June 8, 2012 — Boston Scientific Corp. has closed its acquisition of Cameron Health, Inc. of San Clemente, Calif., and, as a result, added to its product portfolio the world's first and only commercially available subcutaneous implantable cardioverter defibrillator, called the S-ICD System. The acquisition is the capstone of a nearly 10-year relationship between the two companies during which Boston Scientific invested in Cameron Health during its groundbreaking research and product commercialization efforts. Developed by Cameron Health, the entire S-ICD System sits just below the skin. This leaves the heart and blood vessels untouched, offering patients an alternative to conventional transvenous ICDs, which require thin, insulated wires – known as leads – to be placed into the heart itself.
"We believe that the combination of Cameron Health's breakthrough technology and Boston Scientific's already strong arrhythmia management product portfolio and commercial capabilities will help unlock the enormous potential of the S-ICD System," said Kevin Hykes, former CEO of Cameron Health, who will continue to lead the S-ICD team at Boston Scientific.
At the recent Heart Rhythm Society's 33rd Annual Scientific Sessions in Boston, Cameron Health announced initial results from the international Evaluation oF Factors Impacting Clinical Outcome and Cost Effectiveness (EFFORTLESS) Subcutaneous Implantable Defibrillator Registry study that showed the S-ICD System is performing appropriately in real-world circumstances and continues to demonstrate positive results in a study of 230 patients. Cameron Health also announced at the conference that the S-ICD System met the primary safety and efficacy endpoints defined in their 330-patient investigational device exemption (IDE) clinical study. The patient population in the IDE study patient population closely mirrored real world populations with transvenous ICDs, demonstrating that the S-ICD System is an important new treatment option for a wide range of primary and secondary prevention patients. In addition, the U.S. Food and Drug Administration (FDA) Circulatory System Devices Panel recommended approval of the S-ICD System in April of 2012. FDA approval is expected in the first half of 2013. The S-ICD System received CE mark in 2009 and is commercially available in many countries in Europe, as well as New Zealand. To date, more than 1,300 devices have been implanted in patients around the world.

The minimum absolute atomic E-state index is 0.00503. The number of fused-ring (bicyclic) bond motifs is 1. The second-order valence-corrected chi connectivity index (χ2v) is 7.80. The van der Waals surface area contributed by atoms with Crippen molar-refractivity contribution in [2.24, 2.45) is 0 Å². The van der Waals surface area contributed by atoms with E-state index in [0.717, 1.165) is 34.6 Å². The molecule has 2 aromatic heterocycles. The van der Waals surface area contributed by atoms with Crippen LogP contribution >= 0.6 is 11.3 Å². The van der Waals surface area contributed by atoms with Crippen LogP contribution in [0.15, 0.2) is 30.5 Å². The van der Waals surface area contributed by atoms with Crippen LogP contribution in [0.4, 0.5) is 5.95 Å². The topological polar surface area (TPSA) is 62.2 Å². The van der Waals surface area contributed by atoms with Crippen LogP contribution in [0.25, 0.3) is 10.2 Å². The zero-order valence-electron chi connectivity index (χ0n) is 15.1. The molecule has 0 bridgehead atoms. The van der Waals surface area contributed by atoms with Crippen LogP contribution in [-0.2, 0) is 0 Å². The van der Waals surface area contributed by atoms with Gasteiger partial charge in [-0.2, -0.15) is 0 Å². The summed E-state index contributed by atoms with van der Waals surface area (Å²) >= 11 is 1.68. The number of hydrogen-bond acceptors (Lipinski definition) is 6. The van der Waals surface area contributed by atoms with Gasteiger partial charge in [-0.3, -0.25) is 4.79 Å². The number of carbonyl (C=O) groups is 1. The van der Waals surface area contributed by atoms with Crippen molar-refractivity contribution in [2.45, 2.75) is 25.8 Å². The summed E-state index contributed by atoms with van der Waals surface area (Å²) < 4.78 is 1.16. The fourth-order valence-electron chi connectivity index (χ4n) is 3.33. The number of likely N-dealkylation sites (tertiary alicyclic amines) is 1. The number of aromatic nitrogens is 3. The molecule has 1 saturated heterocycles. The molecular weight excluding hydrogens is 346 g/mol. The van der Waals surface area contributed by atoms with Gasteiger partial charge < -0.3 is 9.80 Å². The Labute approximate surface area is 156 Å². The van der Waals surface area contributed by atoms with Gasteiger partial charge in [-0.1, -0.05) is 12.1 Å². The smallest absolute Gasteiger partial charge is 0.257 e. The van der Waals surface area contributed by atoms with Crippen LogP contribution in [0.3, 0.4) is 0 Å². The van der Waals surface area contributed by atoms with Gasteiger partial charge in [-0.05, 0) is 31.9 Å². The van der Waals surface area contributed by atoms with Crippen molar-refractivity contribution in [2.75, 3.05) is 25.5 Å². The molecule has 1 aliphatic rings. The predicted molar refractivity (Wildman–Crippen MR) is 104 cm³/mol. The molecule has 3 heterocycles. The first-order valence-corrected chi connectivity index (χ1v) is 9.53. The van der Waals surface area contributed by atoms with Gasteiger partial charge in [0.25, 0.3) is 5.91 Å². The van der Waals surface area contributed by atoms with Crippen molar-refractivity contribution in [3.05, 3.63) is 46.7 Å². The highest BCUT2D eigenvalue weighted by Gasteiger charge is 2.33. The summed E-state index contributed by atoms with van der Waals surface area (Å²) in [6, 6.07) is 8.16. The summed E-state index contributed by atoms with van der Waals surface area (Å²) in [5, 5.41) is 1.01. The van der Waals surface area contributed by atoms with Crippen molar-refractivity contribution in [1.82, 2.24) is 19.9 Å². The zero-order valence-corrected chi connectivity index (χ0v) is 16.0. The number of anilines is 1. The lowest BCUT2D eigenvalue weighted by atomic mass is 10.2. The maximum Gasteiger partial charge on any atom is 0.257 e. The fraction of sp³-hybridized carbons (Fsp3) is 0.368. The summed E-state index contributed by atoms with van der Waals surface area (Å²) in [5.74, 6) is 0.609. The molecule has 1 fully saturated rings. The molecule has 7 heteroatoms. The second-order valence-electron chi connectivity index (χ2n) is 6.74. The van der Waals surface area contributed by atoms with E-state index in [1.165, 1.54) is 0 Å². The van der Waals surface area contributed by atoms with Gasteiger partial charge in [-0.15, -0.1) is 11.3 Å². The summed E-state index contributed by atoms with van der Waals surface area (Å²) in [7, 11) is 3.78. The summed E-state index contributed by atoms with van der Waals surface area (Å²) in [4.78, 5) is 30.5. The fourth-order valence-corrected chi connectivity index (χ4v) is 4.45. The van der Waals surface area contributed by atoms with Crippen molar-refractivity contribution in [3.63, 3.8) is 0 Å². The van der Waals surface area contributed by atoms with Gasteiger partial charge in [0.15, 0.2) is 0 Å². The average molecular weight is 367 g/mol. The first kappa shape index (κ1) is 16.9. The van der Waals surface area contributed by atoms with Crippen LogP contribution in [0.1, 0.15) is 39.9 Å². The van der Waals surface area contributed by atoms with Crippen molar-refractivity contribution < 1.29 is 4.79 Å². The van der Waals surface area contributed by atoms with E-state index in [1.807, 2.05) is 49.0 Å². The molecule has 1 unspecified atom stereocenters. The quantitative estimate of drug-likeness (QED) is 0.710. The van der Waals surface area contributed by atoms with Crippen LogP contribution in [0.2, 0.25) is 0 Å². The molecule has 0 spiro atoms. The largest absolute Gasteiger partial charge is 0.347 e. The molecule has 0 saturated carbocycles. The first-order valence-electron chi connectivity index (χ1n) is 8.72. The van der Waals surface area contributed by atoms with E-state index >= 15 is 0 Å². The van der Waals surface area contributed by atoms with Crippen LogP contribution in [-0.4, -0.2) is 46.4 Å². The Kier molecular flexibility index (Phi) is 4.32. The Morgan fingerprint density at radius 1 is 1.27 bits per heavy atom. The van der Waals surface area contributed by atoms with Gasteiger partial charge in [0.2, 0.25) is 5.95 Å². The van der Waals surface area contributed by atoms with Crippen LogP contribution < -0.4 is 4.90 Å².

In countries where it is approved, the S-ICD System establishes a new class of protection from sudden cardiac arrest that offers physicians more options in how to best treat their patients. While it provides the same defibrillation protection of transvenous ICDs, the S-ICD System also preserves the patient's venous system, which may be advantageous to many patients.
The transaction follows Boston Scientific's exercise of its option to acquire Cameron Health, announced March 8, 2012. Under the terms of the agreement, Boston Scientific paid $150 million at closing. The agreement calls for an additional potential payment of $150 million to be made upon FDA approval of the S-ICD System and up to an additional $1 billion of potential payments to be made upon the achievement of specified revenue-based criteria over a six-year period following FDA approval. The company currently expects the transaction to be approximately $0.01 dilutive in 2012 and approximately break-even in 2013 to earnings per share on an adjusted basis and more dilutive in both years on a GAAP basis as a result of acquisition-related net charges and amortization, which will be determined following the closing.
The S-ICD System is an investigational device and limited under U.S. law to investigational use only, and is not available for sale in the United States.
For more information: www.bostonscientific.com/cameronhealth